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Dear Meetup Organizer, Here’re some tips. Love, your Host.

Hosting meetups is a big part of my job as a Quick Left marketer. On a personal level, getting to invite people into my space lets me fill the “Desperate Housewives” in me that rarely gets to rear it’s head in my “real life”. Also, the opportunity to learn new things, be exposed to different ideas and meet with a variety of people motivates me. 

Professionally, I get a chance to interact with my community. By design, both of our larger Quick Left offices (Boulder and Portland) are prime locations for meetups. The reason I give up many of my evenings to this end is that I truly feel like I’m providing the users of our square footage with an experience in our brand. 

After hosting several meetups, I’ve been able to glean insights into what makes a good meetup, and what meetups I feel most inclined to host.

Here are some of my tips for great organizing, from the perspective of your friendly, neighborhood host!

Promote your meet up

Promoting your meetup is a way to tell your hosts, guests and sponsors that you value your upcoming event. You are inviting people to spend time with you, and you should let people know why they should want to do that.

Each city, type of event and audience has its own, appropriate promotion channels. Testing different channels and messaging to see which resonates most with your objective audiences is a good idea. But ultimately, it’s just about getting a message out there! Choose a channel and post it! “At” mentions to important sponsors and participants is not a bad idea either. Most sponsors and hosts will even partner with you by sharing or re-tweeting what you have posted.

We use proprietary channels to promote our events, such as our blog, social media accounts and newsletters. We believe in the events we host and want to let our followers know about them as well.

In Portland, we also use community boards like Calagator and Portland Switchboard.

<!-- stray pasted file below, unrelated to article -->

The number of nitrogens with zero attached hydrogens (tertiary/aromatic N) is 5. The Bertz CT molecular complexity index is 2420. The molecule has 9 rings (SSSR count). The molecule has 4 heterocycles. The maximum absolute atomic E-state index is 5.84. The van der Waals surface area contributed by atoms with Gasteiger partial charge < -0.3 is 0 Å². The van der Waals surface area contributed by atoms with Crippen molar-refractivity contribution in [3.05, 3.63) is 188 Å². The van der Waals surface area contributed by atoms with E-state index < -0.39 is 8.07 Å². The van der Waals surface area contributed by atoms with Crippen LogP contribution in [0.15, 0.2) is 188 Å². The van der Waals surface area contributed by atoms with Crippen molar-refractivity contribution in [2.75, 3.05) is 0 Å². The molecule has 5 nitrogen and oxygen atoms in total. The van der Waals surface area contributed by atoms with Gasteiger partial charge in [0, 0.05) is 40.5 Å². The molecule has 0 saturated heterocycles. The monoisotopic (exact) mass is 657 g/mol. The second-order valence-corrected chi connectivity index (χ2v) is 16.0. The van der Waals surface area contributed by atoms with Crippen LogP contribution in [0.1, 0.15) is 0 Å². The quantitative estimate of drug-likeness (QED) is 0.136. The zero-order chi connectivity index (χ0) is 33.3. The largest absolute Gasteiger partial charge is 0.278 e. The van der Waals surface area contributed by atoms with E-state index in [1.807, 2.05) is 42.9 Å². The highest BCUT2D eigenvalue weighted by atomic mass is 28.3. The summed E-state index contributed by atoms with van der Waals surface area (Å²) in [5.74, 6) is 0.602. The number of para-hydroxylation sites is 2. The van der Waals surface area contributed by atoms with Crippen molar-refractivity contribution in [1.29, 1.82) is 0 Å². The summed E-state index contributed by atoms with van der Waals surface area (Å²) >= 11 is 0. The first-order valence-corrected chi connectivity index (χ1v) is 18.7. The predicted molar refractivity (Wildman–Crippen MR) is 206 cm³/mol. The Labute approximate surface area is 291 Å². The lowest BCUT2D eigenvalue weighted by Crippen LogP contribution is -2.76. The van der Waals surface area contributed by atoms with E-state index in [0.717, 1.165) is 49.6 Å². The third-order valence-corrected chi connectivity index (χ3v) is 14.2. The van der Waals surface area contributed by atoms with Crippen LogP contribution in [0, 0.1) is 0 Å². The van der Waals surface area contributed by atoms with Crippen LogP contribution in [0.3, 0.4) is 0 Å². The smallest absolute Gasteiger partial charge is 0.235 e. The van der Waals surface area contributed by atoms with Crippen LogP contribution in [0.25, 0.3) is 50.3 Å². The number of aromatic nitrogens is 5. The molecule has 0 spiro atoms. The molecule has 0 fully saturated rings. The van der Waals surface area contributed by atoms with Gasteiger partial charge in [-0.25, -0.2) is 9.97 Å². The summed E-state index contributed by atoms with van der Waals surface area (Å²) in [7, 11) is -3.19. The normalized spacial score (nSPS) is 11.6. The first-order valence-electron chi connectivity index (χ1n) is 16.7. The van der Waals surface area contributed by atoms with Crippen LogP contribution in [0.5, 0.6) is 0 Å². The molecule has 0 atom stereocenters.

Use and Online Sign up platform

Using a system like Meetup.com lets you communicate with your host and guests about your meeting. You can include detailed information about the venue, speakers, hosts and sponsors. 

Meetup has a particularly good feature allowing for attendees to ask questions in an open forum prior to the event. Any doubts can be sorted out from the get-go.

Hosts can use this information to order of food and materials, anticipate audience size/type, and identify returning guests.  

Set expectations

Communicate early and often about your needs and desires for your meetup space and hosting organization. 

Will you need chairs? Food? Drink? AV Equipment? White board? Name tags?  

A wise man once said that when you assume, something happens to U and to Me.

Show up early & offer to help

Most of the time, the host of your meetup is not only a host, but rather a friendly marketer with many other things on his/her plate. Come in early and offer to help set up. Show your enthusiasm about your event and topic. Set the tone for the evening from the get-go. A good host will also bring this enthusiasm to the event, but it’s important that the organizer provide his/her quota as well. If you don’t love your meetup, why are you organizing it?

Adhere to a Code of Conduct

Be aware of how you conduct yourself. Even though many events are after hours, this is not license to act as you wish. Be yourself, but respect those around you. 

As the organizer of a meetup or group, you should be aware that you are responsible for the actions of the guests you bring into a space.  

Say Thanks! 

Don’t miss opportunities to be grateful. 

At the beginning of your presentation, you should acknowledge all of the people who helped make your meet up possible. Attitudes of gratitude foster good things.

Offer to help clean up

Most of the time, a host will say “no, thanks”, or ask for something small, like moving chairs. But it’s the thought that counts. Don’t just assume things will be taken care of.

Your mom doesn’t work at your venue. 

Say Thanks! (again) (optional)

Following up with a mailed Thank You card or personal email is an unexpected and delightful part of hosting. It tells your host that their time was appreciated.

This tip is optional, but I have kept every hand-written card I have received since starting this job, because on some level it makes me happy to know I made others happy. That IS why we’re all here in the end, right?

meetup best practices

Examples from Caterina of WWC, Lacey & Kenneth of DjangoGirls, and Michelle & Julia of FoodBytes PDX